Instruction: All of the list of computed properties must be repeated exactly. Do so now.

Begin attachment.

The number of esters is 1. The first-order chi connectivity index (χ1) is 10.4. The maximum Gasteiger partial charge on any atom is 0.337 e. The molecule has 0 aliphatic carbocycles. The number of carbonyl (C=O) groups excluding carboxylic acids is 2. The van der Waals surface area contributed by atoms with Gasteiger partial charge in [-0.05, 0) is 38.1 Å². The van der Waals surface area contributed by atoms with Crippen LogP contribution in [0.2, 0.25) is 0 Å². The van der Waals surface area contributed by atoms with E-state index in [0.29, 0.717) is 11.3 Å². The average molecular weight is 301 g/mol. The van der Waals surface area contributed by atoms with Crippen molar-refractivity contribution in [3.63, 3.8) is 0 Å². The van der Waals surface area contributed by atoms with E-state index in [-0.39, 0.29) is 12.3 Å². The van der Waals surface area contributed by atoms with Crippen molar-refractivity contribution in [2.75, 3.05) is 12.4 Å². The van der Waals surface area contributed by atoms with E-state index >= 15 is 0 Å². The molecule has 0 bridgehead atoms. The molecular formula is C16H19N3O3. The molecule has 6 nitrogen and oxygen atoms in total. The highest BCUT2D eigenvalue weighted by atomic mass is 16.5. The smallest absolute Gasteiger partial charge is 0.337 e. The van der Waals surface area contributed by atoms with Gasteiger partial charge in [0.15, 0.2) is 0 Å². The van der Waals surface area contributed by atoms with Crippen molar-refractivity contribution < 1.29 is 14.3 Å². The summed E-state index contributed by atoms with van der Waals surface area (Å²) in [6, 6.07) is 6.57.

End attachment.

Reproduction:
The number of esters is 1. The first-order chi connectivity index (χ1) is 10.4. The maximum Gasteiger partial charge on any atom is 0.337 e. The molecule has 0 aliphatic carbocycles. The number of carbonyl (C=O) groups excluding carboxylic acids is 2. The van der Waals surface area contributed by atoms with Gasteiger partial charge in [-0.05, 0) is 38.1 Å². The van der Waals surface area contributed by atoms with Crippen LogP contribution in [0.2, 0.25) is 0 Å². The van der Waals surface area contributed by atoms with E-state index in [0.29, 0.717) is 11.3 Å². The average molecular weight is 301 g/mol. The van der Waals surface area contributed by atoms with Crippen molar-refractivity contribution in [3.63, 3.8) is 0 Å². The van der Waals surface area contributed by atoms with E-state index in [-0.39, 0.29) is 12.3 Å². The van der Waals surface area contributed by atoms with Crippen molar-refractivity contribution in [2.75, 3.05) is 12.4 Å². The van der Waals surface area contributed by atoms with E-state index >= 15 is 0 Å². The molecule has 0 bridgehead atoms. The molecular formula is C16H19N3O3. The molecule has 6 nitrogen and oxygen atoms in total. The highest BCUT2D eigenvalue weighted by atomic mass is 16.5. The smallest absolute Gasteiger partial charge is 0.337 e. The van der Waals surface area contributed by atoms with Gasteiger partial charge in [0.15, 0.2) is 0 Å². The van der Waals surface area contributed by atoms with Crippen molar-refractivity contribution < 1.29 is 14.3 Å². The summed E-state index contributed by atoms with van der Waals surface area (Å²) in [6, 6.07) is 6.57.